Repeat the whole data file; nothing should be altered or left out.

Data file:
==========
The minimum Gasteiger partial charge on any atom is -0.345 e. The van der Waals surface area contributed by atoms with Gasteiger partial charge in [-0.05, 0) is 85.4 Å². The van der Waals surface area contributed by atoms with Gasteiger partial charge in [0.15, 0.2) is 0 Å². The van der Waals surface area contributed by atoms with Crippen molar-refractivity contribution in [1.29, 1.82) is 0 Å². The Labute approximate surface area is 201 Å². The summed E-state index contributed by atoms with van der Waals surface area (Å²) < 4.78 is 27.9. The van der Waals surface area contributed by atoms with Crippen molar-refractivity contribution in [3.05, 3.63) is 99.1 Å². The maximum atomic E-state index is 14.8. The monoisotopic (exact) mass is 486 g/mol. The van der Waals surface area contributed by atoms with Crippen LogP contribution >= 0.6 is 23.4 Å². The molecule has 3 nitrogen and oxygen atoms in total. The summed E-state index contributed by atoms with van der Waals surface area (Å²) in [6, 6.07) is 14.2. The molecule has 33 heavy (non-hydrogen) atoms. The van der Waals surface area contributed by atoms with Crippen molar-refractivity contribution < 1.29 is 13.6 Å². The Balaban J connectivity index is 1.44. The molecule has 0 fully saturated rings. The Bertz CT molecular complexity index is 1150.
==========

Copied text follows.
The minimum Gasteiger partial charge on any atom is -0.345 e. The van der Waals surface area contributed by atoms with Gasteiger partial charge in [-0.05, 0) is 85.4 Å². The van der Waals surface area contributed by atoms with Gasteiger partial charge in [0.15, 0.2) is 0 Å². The van der Waals surface area contributed by atoms with Crippen molar-refractivity contribution in [1.29, 1.82) is 0 Å². The Labute approximate surface area is 201 Å². The summed E-state index contributed by atoms with van der Waals surface area (Å²) < 4.78 is 27.9. The van der Waals surface area contributed by atoms with Crippen molar-refractivity contribution in [3.05, 3.63) is 99.1 Å². The maximum atomic E-state index is 14.8. The monoisotopic (exact) mass is 486 g/mol. The van der Waals surface area contributed by atoms with Crippen LogP contribution >= 0.6 is 23.4 Å². The molecule has 3 nitrogen and oxygen atoms in total. The summed E-state index contributed by atoms with van der Waals surface area (Å²) in [6, 6.07) is 14.2. The molecule has 33 heavy (non-hydrogen) atoms. The van der Waals surface area contributed by atoms with Crippen molar-refractivity contribution < 1.29 is 13.6 Å². The Balaban J connectivity index is 1.44. The molecule has 0 fully saturated rings. The Bertz CT molecular complexity index is 1150.